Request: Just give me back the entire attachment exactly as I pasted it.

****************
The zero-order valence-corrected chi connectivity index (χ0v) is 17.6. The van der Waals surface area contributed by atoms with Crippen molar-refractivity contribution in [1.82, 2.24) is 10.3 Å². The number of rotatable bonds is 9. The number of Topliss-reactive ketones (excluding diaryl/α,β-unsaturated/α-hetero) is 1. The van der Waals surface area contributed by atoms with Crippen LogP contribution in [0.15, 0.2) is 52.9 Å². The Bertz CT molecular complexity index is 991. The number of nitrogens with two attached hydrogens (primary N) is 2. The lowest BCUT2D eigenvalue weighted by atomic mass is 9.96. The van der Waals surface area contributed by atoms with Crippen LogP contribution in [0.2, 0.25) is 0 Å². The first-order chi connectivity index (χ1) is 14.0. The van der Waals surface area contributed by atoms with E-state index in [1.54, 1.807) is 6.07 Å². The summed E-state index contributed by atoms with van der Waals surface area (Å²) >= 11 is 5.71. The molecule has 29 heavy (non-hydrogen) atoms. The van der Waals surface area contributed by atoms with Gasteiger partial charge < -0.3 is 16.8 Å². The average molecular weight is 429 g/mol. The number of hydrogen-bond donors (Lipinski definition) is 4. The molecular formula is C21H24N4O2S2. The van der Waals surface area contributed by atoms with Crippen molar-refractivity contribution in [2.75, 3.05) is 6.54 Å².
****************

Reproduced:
The zero-order valence-corrected chi connectivity index (χ0v) is 17.6. The van der Waals surface area contributed by atoms with Crippen molar-refractivity contribution in [1.82, 2.24) is 10.3 Å². The number of rotatable bonds is 9. The number of Topliss-reactive ketones (excluding diaryl/α,β-unsaturated/α-hetero) is 1. The van der Waals surface area contributed by atoms with Crippen LogP contribution in [0.15, 0.2) is 52.9 Å². The Bertz CT molecular complexity index is 991. The number of nitrogens with two attached hydrogens (primary N) is 2. The lowest BCUT2D eigenvalue weighted by atomic mass is 9.96. The van der Waals surface area contributed by atoms with Crippen LogP contribution in [0.2, 0.25) is 0 Å². The first-order chi connectivity index (χ1) is 14.0. The van der Waals surface area contributed by atoms with E-state index in [1.54, 1.807) is 6.07 Å². The summed E-state index contributed by atoms with van der Waals surface area (Å²) >= 11 is 5.71. The molecule has 29 heavy (non-hydrogen) atoms. The van der Waals surface area contributed by atoms with Gasteiger partial charge < -0.3 is 16.8 Å². The average molecular weight is 429 g/mol. The number of hydrogen-bond donors (Lipinski definition) is 4. The molecular formula is C21H24N4O2S2. The van der Waals surface area contributed by atoms with Crippen molar-refractivity contribution in [2.75, 3.05) is 6.54 Å².